Young Israeli athletes who reach the age of enlistment in the IDF (Zahal) have a difficult decision. Remaining a world-class athlete means maintaining a strict training regimen and competition schedule — not so easy to do as a soldier. And yet, the IDF (Zahal) has many young professional athletes who, though hungry for success, report for basic training nevertheless.
We profiled four outstanding athletes who balance their time between their army bases and their training grounds. Their dedication to the IDF (Zahal) is a testament to the lively sense of national duty that permeates Israeli society.
Pvt. Sylven Landesberg (23)
Pvt. Sylven Landesberg (Credit: Bamahane)
Army service: Fitness instructor at Tel HaShomer military base
More than a hobby: Pvt. Landesberg was born and raised in New York. He began playing basketball at the age of five, and received a high-school basketball scholarship to the University of Virginia. (Watch an interview with Pvt. Landesberg). In 2010 he signed with the professional basketball team Maccabi Tel Aviv. At that time he also became an Israeli citizen. (See some of his highlights here)
Life in uniform: “Draft day was an amazing experience for me. I barely managed to get on the bus because of all the photographers. They let me go before everyone during the draft process, and I finished the day in five minutes. Nevertheless, being a player for Maccabi Tel Aviv isn’t always an advantage. One of the officers at my base is a fan of Hapoel Tel Aviv. This has caused a little friction between us.”
On the army: “When I immigrated to Israel, I knew that I would one day enlist. I wanted to be a part of the country like everyone else. Basic training was much harder than I thought it would be. I learned to appreciate things a lot more.”
Cpl. Jordan Meyerson (20)
Cpl. Yarden Meyerson (Credit: Bamahane)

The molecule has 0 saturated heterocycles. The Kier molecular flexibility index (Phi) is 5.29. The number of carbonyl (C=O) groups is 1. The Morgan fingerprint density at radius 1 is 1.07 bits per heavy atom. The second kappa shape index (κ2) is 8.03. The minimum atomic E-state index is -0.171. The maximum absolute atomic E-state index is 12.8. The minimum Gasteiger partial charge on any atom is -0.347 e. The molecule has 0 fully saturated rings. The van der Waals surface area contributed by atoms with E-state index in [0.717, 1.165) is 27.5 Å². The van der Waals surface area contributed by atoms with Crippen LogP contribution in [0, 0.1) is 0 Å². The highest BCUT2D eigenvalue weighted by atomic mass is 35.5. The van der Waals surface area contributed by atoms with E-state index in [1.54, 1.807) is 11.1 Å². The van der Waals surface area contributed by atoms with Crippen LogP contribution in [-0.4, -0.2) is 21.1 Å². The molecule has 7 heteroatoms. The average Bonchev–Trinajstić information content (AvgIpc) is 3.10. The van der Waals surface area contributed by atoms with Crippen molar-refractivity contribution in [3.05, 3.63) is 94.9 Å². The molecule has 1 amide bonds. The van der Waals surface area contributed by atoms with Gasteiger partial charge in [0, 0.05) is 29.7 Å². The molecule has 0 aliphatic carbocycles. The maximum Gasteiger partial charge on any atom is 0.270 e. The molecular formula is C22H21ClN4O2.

Army service: Clerk at the commander’s office of the training base at the Wingate Institute sports facility.
More than a hobby: Meyerson began practicing at the age of three with the famous Israeli judoka Oren Smadja.
Notable achievements: Fifth place in the European U-21 Championship; U-21 Israeli champion, and number two in World Tour in Portugal. (See Meyerson dominate her French competitor at the 2013 European Championship.)
Life in uniform: “During the first week, I found myself in a Krav Maga class. I volunteered to compete with an especially strong soldier. Contrary to what most were expecting, I managed to drop him pretty quickly. Since then they know not to mess with me.”
On the army: “A lot of people in my family were IDF (Zahal) officers. My big sister will become a Lieutenant soon. I had agonized over whether to continue the family legacy, or to continue in pursuit of my profession. In the end, I decided to continue in Judo and my family supported the decision. Nevertheless, it was clear to me that I would always complete a regular military service.”
Cpl. Keren Zivner (23)
Cpl. Keren Zivner (Credit: Bamahane)
Army service: Control Commander at a major IDF (Zahal) base.
More than a hobby: Cpl. Zivner began swimming at the age of nine, and maintains at least nine training sessions per week — and that’s just in the water.
Notable achievements: Gold medal in the 100-meter butterfly at theMaccabiah Games, and Israel’s champion in 100-meter freestyle and 50-meter butterfly.
Life in uniform: “When I get to the army after swim practice, I feel a bit of a distance between me and the other soldiers on base. Maybe it’s because of the smell of chlorine.”
On the army: After high school, Zivner received special permission to postpone her military service in order to attend college in the U.S. and continue her swimming training. “All this time I knew I wanted to return home and have a meaningful service. Today I’m very happy with my choice. My father is a Lieutenant Colonel [in reserves], so since I was a child I knew I wanted to give of myself to the State of Israel.”
Cpl. Tzur Lieberman (19)
Cpl. Tzur Lieberman (Credit: Bamahane)
Sport: High jump
Army service: Serves in the Telecommunications Corps.
More than a hobby: Lieberman played professional basketball for ten years before switching a year ago to the high jump.
Notable achievements: Israeli youth champion; in adult division: number two in Israel and Maccabiah games, and number 23 in Europe.
Life in uniform: “At the European Championship, the Portugal team sat around me and asked me about the army. It sounded very strange to them that I am both a professional athlete and a soldier. In the end though, they were really excited.”
On the army: “I’ve never given up on myself — not in sports and not in regular life, and certainly not when I chose to enlist. I have an interesting and challenging service, and I’m contributing to the State of Israel. This truly gives me a good feeling.”
(Photo credits and interviews to Bamahane)